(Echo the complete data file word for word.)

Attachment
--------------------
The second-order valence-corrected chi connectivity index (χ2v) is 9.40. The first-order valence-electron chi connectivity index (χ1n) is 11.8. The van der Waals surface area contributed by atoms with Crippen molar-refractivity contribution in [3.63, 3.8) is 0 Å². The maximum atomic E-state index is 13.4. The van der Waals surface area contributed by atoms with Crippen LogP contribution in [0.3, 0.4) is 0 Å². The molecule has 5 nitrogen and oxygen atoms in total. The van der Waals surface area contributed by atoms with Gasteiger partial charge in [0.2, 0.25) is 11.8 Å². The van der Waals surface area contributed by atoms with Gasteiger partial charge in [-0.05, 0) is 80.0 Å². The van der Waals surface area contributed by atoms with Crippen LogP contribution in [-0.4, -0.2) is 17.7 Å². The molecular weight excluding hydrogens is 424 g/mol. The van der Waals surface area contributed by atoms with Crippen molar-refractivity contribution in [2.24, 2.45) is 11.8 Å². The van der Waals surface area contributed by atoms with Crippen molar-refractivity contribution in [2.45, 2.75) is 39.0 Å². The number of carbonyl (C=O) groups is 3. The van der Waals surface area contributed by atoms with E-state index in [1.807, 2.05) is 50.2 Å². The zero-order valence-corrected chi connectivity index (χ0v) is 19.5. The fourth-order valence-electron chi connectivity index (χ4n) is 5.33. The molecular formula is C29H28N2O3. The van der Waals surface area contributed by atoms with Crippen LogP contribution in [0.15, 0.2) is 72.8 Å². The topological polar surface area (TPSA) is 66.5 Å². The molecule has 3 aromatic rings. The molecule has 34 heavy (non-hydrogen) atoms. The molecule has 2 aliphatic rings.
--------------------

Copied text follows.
The second-order valence-corrected chi connectivity index (χ2v) is 9.40. The first-order valence-electron chi connectivity index (χ1n) is 11.8. The van der Waals surface area contributed by atoms with Crippen molar-refractivity contribution in [3.63, 3.8) is 0 Å². The maximum atomic E-state index is 13.4. The van der Waals surface area contributed by atoms with Crippen LogP contribution in [0.3, 0.4) is 0 Å². The molecule has 5 nitrogen and oxygen atoms in total. The van der Waals surface area contributed by atoms with Gasteiger partial charge in [0.2, 0.25) is 11.8 Å². The van der Waals surface area contributed by atoms with Gasteiger partial charge in [-0.05, 0) is 80.0 Å². The van der Waals surface area contributed by atoms with Crippen LogP contribution in [-0.4, -0.2) is 17.7 Å². The molecular weight excluding hydrogens is 424 g/mol. The van der Waals surface area contributed by atoms with Crippen molar-refractivity contribution in [2.24, 2.45) is 11.8 Å². The van der Waals surface area contributed by atoms with Crippen molar-refractivity contribution in [2.45, 2.75) is 39.0 Å². The number of carbonyl (C=O) groups is 3. The van der Waals surface area contributed by atoms with E-state index in [1.807, 2.05) is 50.2 Å². The zero-order valence-corrected chi connectivity index (χ0v) is 19.5. The fourth-order valence-electron chi connectivity index (χ4n) is 5.33. The molecular formula is C29H28N2O3. The van der Waals surface area contributed by atoms with Crippen LogP contribution in [0.15, 0.2) is 72.8 Å². The topological polar surface area (TPSA) is 66.5 Å². The molecule has 3 aromatic rings. The molecule has 34 heavy (non-hydrogen) atoms. The molecule has 2 aliphatic rings.